Our test files include a 3GB batch of 1MB files as well as a 20GB folder of 3-4GB files.
|Small File (3GB) Transfer Test Results|
|Western Digital My Book 3.0||$249.99||1TB||USB 3.0
|Seagate BlackArmor WS 110||$399||2TB||USB 2.0||25.8||14.8||9.5|
|Western Digital My Book Elite||$399.99||2TB||USB 2.0||24.6||15.2||10.2|
|LaCie Starck Desktop Hard Drive||$199||1TB||USB 2.0||28.8||17.1||10.5|
|Western Digital My Book Studio Edition II||$999||4TB||USB 2.0||23.4||15||10.7|
|Large File (20GB) Transfer Test Results|
|Western Digital My Book 3.0||$249.99||1TB||USB 3.0
|Seagate BlackArmor WS 110||$399||2TB||USB 2.0||28.1||25.5||12.1|
|Western Digital My Book Elite||$399.99||2TB||USB 2.0||27.7||24.1||11.3|
|LaCie Starck Desktop Hard Drive||$199||1TB||USB 2.0||30.3||25.7||12.7|
|Western Digital My Book Studio Edition II||$999||4TB||USB 2.0||26.7||25.1||12.7|
In initial tests, the My Book 3.0 increased file transfer speeds by roughly three times when connected to a USB 3.0 port. Our in-depth benchmarks show similar results; a My Book 3.0 external hard drive directly connected to a USB 3.0 port will easily surpasses USB 2.0 by three to four times, and compete with other fast interfaces such as eSATA, which has a theoretical speed ceiling of 3Gbps.
The external hard drive was much faster when connected directly to the USB 3.0-capable motherboard than when using the bundled expansion card. Since PCI Express 2.0 cards have a speed limit of 4Gbps, the speed differences are likely due to the host controllers used. Still, when using the bundled expansion card, you are likely to see a significant speed boost over vanilla USB 2.0 and, in many cases, over eSATA, too.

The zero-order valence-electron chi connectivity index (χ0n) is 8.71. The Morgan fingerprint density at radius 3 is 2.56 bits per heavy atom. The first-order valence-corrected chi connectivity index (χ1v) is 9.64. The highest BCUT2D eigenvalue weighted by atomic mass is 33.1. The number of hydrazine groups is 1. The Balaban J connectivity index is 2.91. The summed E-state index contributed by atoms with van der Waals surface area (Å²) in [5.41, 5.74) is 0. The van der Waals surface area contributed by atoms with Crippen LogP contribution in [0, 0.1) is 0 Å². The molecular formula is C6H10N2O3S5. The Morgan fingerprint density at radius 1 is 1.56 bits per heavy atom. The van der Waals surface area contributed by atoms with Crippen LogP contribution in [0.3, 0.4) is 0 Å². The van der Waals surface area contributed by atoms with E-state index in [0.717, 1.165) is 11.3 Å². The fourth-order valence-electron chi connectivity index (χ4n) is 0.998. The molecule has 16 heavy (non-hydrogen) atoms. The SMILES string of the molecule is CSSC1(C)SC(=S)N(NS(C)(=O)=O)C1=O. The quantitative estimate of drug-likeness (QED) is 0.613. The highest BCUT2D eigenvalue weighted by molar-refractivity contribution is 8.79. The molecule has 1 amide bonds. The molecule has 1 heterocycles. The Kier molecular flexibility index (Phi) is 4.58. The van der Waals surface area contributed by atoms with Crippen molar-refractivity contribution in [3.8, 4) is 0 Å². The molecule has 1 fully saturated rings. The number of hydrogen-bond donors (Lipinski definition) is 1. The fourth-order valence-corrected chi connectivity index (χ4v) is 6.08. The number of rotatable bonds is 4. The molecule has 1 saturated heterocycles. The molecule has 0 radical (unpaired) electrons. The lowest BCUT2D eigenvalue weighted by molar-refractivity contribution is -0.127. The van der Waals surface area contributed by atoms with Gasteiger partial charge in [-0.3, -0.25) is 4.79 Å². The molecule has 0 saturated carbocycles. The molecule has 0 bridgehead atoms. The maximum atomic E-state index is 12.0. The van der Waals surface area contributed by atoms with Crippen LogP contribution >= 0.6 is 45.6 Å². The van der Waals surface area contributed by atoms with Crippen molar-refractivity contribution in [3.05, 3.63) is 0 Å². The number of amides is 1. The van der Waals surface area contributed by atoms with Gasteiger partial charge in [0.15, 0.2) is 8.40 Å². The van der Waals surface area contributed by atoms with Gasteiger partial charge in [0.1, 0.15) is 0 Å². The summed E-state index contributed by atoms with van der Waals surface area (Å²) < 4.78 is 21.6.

There's no doubt USB 3.0 is the future: it's capable of greater speeds than eSATA and has other benefits like being hot pluggable and delivering power to portable hard drives. The My Book 3.0 external hard drive is an excellent example of the interface's capabilities, though lacks some of the features of Western Digital's more stylish storage options.
Stay up to date with the latest news, reviews and features. Sign up to PC World’s newsletters
Follow PC World Australia on Twitter: @PCWorldAu
Join the Good Gear Guide newsletter!
Most Popular Reviews
- 1 Sony Bravia 2017 TVs: Full, in-depth review
- 2 Garmin Fenix 5 fitness tracker smartwatch review
- 3 LG 2017 OLED TV range full review: W7 Signature Wallpaper, G7, E7 and C7 UHD TVs
- 4 Tag Heuer Connected Smartwatch and Android Wear 2 review
- 5 Moto G5 Plus phone: full, in-depth review
Latest News Articles
- Intel's Core i9 and X299 enable crazy RAID configurations for a price
- HPE is bringing Optane storage to Unix servers
- These new super fast Intel SSDs provide a bridge to Optane
- Prices of SSDs and DRAM will crash in 2019, Gartner predicts
- Pure adds more NVMe with an eye to the next storage speed bump